Disabled communities were among the most affected by the COVID-19 pandemic, and the sweeping changes to distanced work and schooling, as well as general vigilance about protecting those with compromised immune systems, made it clear how few accommodations we previously had in place. In response to this, and the ongoing hesitancy to put such protections permanently in place for those whose vulnerability extends beyond the COVID-19 crisis, the Ford and Andrew W. Mellon Foundations announced a commitment of $5 million in new funding for Disability Futures — a first-of-its-kind fellowship that launched last fall, created for disabled practitioners. The fellowship provided 20 disabled creatives working across disciplines, and across the country, with unrestricted $50,000 grants, administered through United States Artists.
Now, this new funding endowment will continue to spotlight the work of disabled creatives across disciplines and geography, with a cohort of 20 creatives with an emphasis on disabled practitioners who have been further marginalized by racism, sexism, and heterosexism. These funds will help support the initiative through 2025, including support for two new cohorts of fellows following this inaugural class, announced this week. The fellows present across a diverse range of gender and ethnic identities, disabilities, geographic locations, media, and ages.
The inaugural Disability Futures Fellows are: Navild (niv) Acosta, Patty Berne, Eli Clare, John Lee Clark, Sky Cubacub, Jen Deerinwater, Rodney Evans, Ryan J. Haddad, Jerron Herman, Carolyn Lazard, Jim LeBrecht, Riva Lehrer, Jeffrey Yasuo Mansfield, Mia Mingus, Perel, Leah Lakshmi Piepzna-Samarasinha, Alice Sheppard, Christine Sun Kim, Tourmaline, and Alice Wong.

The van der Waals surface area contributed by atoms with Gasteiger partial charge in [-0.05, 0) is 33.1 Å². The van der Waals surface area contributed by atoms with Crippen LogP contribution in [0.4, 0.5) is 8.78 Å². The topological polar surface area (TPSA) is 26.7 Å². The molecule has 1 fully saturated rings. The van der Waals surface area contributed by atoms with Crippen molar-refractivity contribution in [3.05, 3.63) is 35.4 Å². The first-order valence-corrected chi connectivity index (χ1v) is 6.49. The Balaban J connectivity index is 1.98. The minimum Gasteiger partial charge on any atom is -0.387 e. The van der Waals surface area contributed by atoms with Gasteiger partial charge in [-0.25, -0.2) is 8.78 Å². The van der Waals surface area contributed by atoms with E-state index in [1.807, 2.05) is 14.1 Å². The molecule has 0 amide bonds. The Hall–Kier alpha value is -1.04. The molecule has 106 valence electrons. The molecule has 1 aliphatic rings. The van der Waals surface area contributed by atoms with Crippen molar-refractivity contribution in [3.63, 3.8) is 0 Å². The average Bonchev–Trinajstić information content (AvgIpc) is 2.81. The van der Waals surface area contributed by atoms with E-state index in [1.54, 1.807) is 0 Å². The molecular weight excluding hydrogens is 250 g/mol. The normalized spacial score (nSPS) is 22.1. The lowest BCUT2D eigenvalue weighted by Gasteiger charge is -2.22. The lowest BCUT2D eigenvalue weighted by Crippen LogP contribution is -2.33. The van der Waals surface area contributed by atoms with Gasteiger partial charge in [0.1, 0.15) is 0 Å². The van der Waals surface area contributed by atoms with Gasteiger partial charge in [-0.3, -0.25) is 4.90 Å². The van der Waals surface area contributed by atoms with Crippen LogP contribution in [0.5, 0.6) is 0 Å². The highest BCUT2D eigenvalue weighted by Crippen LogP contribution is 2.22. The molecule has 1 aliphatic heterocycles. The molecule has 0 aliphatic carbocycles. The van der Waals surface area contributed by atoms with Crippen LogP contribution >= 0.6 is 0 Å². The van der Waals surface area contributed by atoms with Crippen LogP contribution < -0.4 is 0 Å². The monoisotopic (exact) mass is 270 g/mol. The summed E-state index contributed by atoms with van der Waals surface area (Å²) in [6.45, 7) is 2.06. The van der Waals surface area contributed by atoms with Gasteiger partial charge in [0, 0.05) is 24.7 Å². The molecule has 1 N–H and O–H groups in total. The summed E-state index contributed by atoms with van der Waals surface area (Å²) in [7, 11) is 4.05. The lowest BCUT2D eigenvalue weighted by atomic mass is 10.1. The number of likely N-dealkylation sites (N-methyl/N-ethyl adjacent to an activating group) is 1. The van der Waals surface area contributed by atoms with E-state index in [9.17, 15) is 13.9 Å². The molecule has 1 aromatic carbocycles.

In order to mark the debut of the fellows, the Ford Foundation, in partnership with the Andrew W. Mellon Foundation and United States Artists, are also presenting the first Disability Futures Virtual Festival. From July 19–20, the festival will present art and ideas from leading disabled artists, writers, performers, and designers. The virtual festival is free and open-to-the-public and honors the work of the Disability Futures Fellows and their collaborators through a series of new performances, conversations, and a virtual dance party. Anyone can register for the festival and get a sneak peek of the future that is possible when those historically relegated to the margins are given support at center stage.
An extraordinary variety of artists came to Jon Swihart and Kim Merrill’s backyard potlucks, discussing not just their work, but also the events and challenges of their lives.
With A Lion for Every House at the Art Institute of Chicago, Floating Museum riffs wildly on the art rental programs of some museums.
Art and photographs, publications from the 19th and 20th centuries, manuscripts, posters and more are set to cross the auction block on August 18.
A Thing for the Mind takes Philip Guston’s 1978 painting “Story” as a starting point to examine the myriad ways in which this piece has filtered into the work of other painters.
An Oakland librarian and a French teacher in Oklahoma City collect ephemera they discover in returned and used books, from photos and recipes to love letters.
Until you’ve seen a place for yourself, it’s a bit of an abstract idea. So why not ask Artificial Intelligence to create your travel poster?
Incarcerated people will be allowed to read Heather Ann Thompson’s 2016 Blood in the Water, except for two pages featuring a map of the prison.
The Nevada Museum of Art in Reno welcomes guests to learn about “The Architect to the Stars” through captivating black and white photography. On view through October 2.
The long-lost painting resurfaced at the upscale Urban Gallery in Tel Aviv, sparking the anger of Palestinians.
“Guests in love, please understand — most of the exhibits in our museum are objects ‘born’ many years ago and subject to completely different moral standards,” said the Fort Gerhard museum in a statement.
This week, the Webb space telescope wows, übernovels, crappy pigeon nests, the problem with “experts,” and much more.